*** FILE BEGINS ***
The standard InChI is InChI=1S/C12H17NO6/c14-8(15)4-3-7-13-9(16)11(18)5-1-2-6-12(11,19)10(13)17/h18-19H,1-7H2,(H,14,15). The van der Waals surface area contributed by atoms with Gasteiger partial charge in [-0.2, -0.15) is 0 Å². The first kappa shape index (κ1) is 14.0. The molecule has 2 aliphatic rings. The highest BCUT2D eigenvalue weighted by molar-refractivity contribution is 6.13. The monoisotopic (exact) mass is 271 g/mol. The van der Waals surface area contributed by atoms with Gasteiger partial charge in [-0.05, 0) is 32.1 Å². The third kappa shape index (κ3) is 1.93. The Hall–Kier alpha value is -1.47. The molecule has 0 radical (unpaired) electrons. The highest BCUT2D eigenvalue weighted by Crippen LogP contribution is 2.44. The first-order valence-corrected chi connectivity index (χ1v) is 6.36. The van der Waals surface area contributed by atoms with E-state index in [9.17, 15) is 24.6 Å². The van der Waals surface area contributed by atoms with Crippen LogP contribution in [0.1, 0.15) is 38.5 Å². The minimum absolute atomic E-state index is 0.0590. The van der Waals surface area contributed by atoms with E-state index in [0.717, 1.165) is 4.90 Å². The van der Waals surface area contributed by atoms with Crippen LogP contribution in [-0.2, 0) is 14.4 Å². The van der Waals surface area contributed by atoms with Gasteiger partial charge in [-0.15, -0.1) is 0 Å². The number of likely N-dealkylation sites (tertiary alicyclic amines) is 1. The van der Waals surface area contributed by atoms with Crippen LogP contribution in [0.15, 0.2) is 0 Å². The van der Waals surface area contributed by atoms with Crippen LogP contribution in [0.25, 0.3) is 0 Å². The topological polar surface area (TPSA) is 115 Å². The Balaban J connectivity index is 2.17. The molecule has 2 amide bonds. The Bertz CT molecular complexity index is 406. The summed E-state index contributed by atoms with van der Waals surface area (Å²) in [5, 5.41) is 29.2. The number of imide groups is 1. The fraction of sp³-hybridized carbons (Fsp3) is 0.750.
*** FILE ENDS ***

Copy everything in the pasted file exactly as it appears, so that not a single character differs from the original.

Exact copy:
The standard InChI is InChI=1S/C12H17NO6/c14-8(15)4-3-7-13-9(16)11(18)5-1-2-6-12(11,19)10(13)17/h18-19H,1-7H2,(H,14,15). The van der Waals surface area contributed by atoms with Gasteiger partial charge in [-0.2, -0.15) is 0 Å². The first kappa shape index (κ1) is 14.0. The molecule has 2 aliphatic rings. The highest BCUT2D eigenvalue weighted by molar-refractivity contribution is 6.13. The monoisotopic (exact) mass is 271 g/mol. The van der Waals surface area contributed by atoms with Gasteiger partial charge in [-0.05, 0) is 32.1 Å². The third kappa shape index (κ3) is 1.93. The Hall–Kier alpha value is -1.47. The molecule has 0 radical (unpaired) electrons. The highest BCUT2D eigenvalue weighted by Crippen LogP contribution is 2.44. The first-order valence-corrected chi connectivity index (χ1v) is 6.36. The van der Waals surface area contributed by atoms with E-state index in [9.17, 15) is 24.6 Å². The van der Waals surface area contributed by atoms with Crippen LogP contribution in [0.1, 0.15) is 38.5 Å². The minimum absolute atomic E-state index is 0.0590. The van der Waals surface area contributed by atoms with E-state index in [0.717, 1.165) is 4.90 Å². The van der Waals surface area contributed by atoms with Crippen LogP contribution in [-0.2, 0) is 14.4 Å². The van der Waals surface area contributed by atoms with Gasteiger partial charge in [-0.15, -0.1) is 0 Å². The number of likely N-dealkylation sites (tertiary alicyclic amines) is 1. The van der Waals surface area contributed by atoms with Crippen LogP contribution in [0.15, 0.2) is 0 Å². The van der Waals surface area contributed by atoms with Crippen LogP contribution in [0.25, 0.3) is 0 Å². The topological polar surface area (TPSA) is 115 Å². The Balaban J connectivity index is 2.17. The molecule has 2 amide bonds. The Bertz CT molecular complexity index is 406. The summed E-state index contributed by atoms with van der Waals surface area (Å²) in [5, 5.41) is 29.2. The number of imide groups is 1. The fraction of sp³-hybridized carbons (Fsp3) is 0.750.